"We start to see mortality at 20 below zero. That won't stop it, but we think it will slow it down," he said.
At 30 below, most of the bugs die. "And we haven't seen one yet that can take 40 below," Venette said. "Unfortunately, with warmer winters, we don't see many 40 below temperatures anymore, even in northern Minnesota. So we're not counting on that to stop emerald ash borer."
The bug also gets some insulation by being burrowed under the bark where temperatures are a little warmer than outside the tree.
The Northland's winters may be enough to slow the bug down, however, so the insect and tree develop some sort of natural balance, Venette said.
"But there's just so much we don't know," he said.
Some trees survive
Emerald ash borers have been killing trees in Superior since about 2013. They were found on Park Point in Duluth in 2015 and spread fast, now infesting the Hartley Park area on the outskirts of the city. Duluth has about 4,500 green ash just on boulevards alone — nearly 1 in 5 of the trees along city streets — and thousands more ash trees in urban forests across the city. Experts expect most of them to perish within a few years.
A 2014 study by Daniel Herms of Ohio State University and Deborah McCullough of Michigan State University found that in forested areas near the southeast Michigan epicenter of the emerald ash borer infestation "more than 99 percent of the ash trees" bigger than saplings had been killed.
There are some ways to slow the impact. Milwaukee, for example, is inoculating big, stately trees with insecticide every other year. It's expensive, but not much more than the cost of cutting down and removing a big, dead tree. Homeowners and city officials in the Northland will have to decide which trees, if any, are worth that effort. Superior chose to simply cut down all its ash and start over with other species.
Efforts are underway to control the pests on a landscape level with parasitic, non-stinging wasps imported from Asia that have worked in some areas. But it remains unclear if the wasp can move fast enough to prevent ash borer outbreaks. The wasps generally don't thrive until there are many ash borers for them to prey on, and by then the tree damage is already done.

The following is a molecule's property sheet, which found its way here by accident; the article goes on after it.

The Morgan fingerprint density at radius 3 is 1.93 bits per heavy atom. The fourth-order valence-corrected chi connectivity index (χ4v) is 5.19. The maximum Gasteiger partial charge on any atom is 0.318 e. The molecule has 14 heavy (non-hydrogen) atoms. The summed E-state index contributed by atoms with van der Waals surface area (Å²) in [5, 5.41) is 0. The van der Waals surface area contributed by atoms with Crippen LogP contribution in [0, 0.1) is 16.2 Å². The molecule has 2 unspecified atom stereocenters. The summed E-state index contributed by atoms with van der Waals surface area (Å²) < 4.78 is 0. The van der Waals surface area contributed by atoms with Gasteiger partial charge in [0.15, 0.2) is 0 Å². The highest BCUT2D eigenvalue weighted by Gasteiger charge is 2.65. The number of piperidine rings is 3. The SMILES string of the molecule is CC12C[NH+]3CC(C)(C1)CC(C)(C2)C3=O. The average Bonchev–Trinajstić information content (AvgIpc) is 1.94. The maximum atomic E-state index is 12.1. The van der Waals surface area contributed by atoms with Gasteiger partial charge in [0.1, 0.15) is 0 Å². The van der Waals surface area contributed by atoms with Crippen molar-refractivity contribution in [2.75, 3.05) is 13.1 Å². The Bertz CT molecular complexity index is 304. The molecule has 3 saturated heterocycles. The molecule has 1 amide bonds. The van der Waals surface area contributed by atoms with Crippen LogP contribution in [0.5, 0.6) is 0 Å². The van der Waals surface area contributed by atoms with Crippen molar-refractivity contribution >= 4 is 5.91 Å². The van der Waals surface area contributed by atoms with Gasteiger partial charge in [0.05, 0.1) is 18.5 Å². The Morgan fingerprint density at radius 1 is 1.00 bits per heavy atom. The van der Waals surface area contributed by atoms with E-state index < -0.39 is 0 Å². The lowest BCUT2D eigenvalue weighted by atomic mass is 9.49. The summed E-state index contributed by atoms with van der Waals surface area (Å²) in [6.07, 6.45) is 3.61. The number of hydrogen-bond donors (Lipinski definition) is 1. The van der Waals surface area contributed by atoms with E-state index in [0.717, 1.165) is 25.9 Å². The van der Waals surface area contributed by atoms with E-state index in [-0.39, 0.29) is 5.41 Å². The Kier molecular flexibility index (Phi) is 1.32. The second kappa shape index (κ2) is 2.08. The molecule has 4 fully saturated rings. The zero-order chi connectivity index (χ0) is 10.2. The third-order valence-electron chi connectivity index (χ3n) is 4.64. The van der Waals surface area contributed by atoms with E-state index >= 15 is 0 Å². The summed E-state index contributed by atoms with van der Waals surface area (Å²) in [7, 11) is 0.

Contrary to early predictions, however, emerald ash borers have not killed 100 percent of the ash trees in their path. A few survive unscathed. Kashian has researched areas of southern Michigan that have seen the insect for 15 years and still finds a few living ash.
"Will it ever be the same as it was before? Absolutely not. There aren't going to be ash along city streets or as a major part of mixed forests," Kashian said. "But there will be some ash. As a species, I don't think it's going away entirely."
He likened the impact of the emerald ash borer to that of Dutch elm disease a half century ago. Most elms perished; a few survived.
Kashian said ash seems to be hit hardest where it is part of a mixed hardwood forest. In areas that were nearly all ash trees, however, the bugs killed only about 60 percent of the trees. That could mean enough black ash will survive in northern Minnesota because black ash stands tend to be entirely ash, with few other trees.
"But I was looking at green ash. We don't know yet if that's the case with black ash," he said.
Kashian said southern Michigan now has a relatively low population of emerald ash borers — they literally ate themselves out of house and home — which may allow some ash to resprout. But he figures the insect will then ramp up its population to kill new ash that do return.
The unintentional Asian import likely hitchhiked from China in packing crates. It was first discovered in the Detroit area in 2002 and has expanded east, then north and now west to 32 states and two Canadian provinces and has now killed tens of millions of ash trees of all varieties.
Because the insect expands its range at a slow rate, only a few miles annually, the rapid spread across the continent is attributed to humans moving infested ash firewood or infested nursery ash trees.
Emerald ash borer larvae kill ash trees by tunneling under the bark and feeding on the part of the tree that moves nutrients up and down the trunk. The bug eventually hatches as a bright emerald green flying bug that can move relatively short distances before laying eggs that burrow into a new host tree. So far they have killed only ash, but that includes every North American ash species they have encountered.
State law prevents moving infested ash as firewood or moving any firewood out of quarantine areas like Duluth. State officials are asking people to be on the lookout for ash borer expansion and to watch their ash trees for infestation. If you think your ash tree is infested, go to www.mda.state.mn.us/~/media/Files/plants/eab/eab-treeshaveit.pdf to use the "Does My Tree Have Emerald Ash Borer?" guide.